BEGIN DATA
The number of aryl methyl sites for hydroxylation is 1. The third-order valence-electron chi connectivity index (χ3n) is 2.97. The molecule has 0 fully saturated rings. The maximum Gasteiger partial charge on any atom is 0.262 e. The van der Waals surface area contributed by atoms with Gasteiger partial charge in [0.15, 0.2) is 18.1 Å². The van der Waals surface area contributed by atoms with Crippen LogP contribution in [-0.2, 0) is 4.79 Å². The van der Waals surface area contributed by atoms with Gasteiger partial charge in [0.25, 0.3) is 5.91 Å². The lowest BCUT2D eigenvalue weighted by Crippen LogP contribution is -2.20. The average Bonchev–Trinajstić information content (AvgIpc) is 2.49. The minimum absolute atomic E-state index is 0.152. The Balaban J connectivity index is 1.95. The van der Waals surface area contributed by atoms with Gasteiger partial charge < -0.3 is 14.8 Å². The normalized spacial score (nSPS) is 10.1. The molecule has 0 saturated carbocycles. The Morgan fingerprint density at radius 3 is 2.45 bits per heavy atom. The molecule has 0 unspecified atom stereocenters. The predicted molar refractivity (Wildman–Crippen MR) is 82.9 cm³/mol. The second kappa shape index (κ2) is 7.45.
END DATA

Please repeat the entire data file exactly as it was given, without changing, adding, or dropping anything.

The number of aryl methyl sites for hydroxylation is 1. The third-order valence-electron chi connectivity index (χ3n) is 2.97. The molecule has 0 fully saturated rings. The maximum Gasteiger partial charge on any atom is 0.262 e. The van der Waals surface area contributed by atoms with Gasteiger partial charge in [0.15, 0.2) is 18.1 Å². The van der Waals surface area contributed by atoms with Crippen LogP contribution in [-0.2, 0) is 4.79 Å². The van der Waals surface area contributed by atoms with Gasteiger partial charge in [0.25, 0.3) is 5.91 Å². The lowest BCUT2D eigenvalue weighted by Crippen LogP contribution is -2.20. The average Bonchev–Trinajstić information content (AvgIpc) is 2.49. The minimum absolute atomic E-state index is 0.152. The Balaban J connectivity index is 1.95. The van der Waals surface area contributed by atoms with Gasteiger partial charge < -0.3 is 14.8 Å². The normalized spacial score (nSPS) is 10.1. The molecule has 0 saturated carbocycles. The Morgan fingerprint density at radius 3 is 2.45 bits per heavy atom. The molecule has 0 unspecified atom stereocenters. The predicted molar refractivity (Wildman–Crippen MR) is 82.9 cm³/mol. The second kappa shape index (κ2) is 7.45.